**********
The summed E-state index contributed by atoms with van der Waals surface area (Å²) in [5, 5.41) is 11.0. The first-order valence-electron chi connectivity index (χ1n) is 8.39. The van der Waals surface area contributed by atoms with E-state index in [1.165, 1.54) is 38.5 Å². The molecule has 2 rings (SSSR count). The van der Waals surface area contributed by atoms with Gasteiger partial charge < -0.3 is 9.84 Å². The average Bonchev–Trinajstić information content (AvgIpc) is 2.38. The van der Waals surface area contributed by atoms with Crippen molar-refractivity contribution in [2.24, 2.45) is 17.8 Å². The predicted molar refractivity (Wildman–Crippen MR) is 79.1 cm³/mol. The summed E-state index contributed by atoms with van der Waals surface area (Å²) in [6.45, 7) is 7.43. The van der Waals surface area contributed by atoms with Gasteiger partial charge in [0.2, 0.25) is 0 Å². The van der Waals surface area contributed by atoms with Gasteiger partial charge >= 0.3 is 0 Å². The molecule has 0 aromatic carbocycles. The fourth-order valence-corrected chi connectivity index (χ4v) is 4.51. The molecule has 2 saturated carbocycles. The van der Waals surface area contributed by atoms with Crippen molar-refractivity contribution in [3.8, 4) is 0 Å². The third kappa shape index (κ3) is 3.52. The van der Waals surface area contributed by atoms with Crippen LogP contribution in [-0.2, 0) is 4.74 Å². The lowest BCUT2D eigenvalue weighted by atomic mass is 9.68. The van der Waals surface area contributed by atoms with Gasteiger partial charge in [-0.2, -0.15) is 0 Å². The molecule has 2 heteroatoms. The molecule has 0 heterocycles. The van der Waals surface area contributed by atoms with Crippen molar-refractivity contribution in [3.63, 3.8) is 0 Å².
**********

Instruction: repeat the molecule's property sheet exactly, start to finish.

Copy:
The summed E-state index contributed by atoms with van der Waals surface area (Å²) in [5, 5.41) is 11.0. The first-order valence-electron chi connectivity index (χ1n) is 8.39. The van der Waals surface area contributed by atoms with E-state index in [1.165, 1.54) is 38.5 Å². The molecule has 2 rings (SSSR count). The van der Waals surface area contributed by atoms with Gasteiger partial charge < -0.3 is 9.84 Å². The average Bonchev–Trinajstić information content (AvgIpc) is 2.38. The van der Waals surface area contributed by atoms with Crippen molar-refractivity contribution in [2.24, 2.45) is 17.8 Å². The predicted molar refractivity (Wildman–Crippen MR) is 79.1 cm³/mol. The summed E-state index contributed by atoms with van der Waals surface area (Å²) in [6.45, 7) is 7.43. The van der Waals surface area contributed by atoms with Gasteiger partial charge in [0.2, 0.25) is 0 Å². The van der Waals surface area contributed by atoms with Gasteiger partial charge >= 0.3 is 0 Å². The molecule has 0 aromatic carbocycles. The fourth-order valence-corrected chi connectivity index (χ4v) is 4.51. The molecule has 2 saturated carbocycles. The van der Waals surface area contributed by atoms with Crippen molar-refractivity contribution in [3.8, 4) is 0 Å². The third kappa shape index (κ3) is 3.52. The van der Waals surface area contributed by atoms with Crippen LogP contribution in [-0.2, 0) is 4.74 Å². The lowest BCUT2D eigenvalue weighted by atomic mass is 9.68. The van der Waals surface area contributed by atoms with Gasteiger partial charge in [-0.2, -0.15) is 0 Å². The molecule has 2 heteroatoms. The molecule has 0 heterocycles. The van der Waals surface area contributed by atoms with Crippen molar-refractivity contribution in [3.63, 3.8) is 0 Å².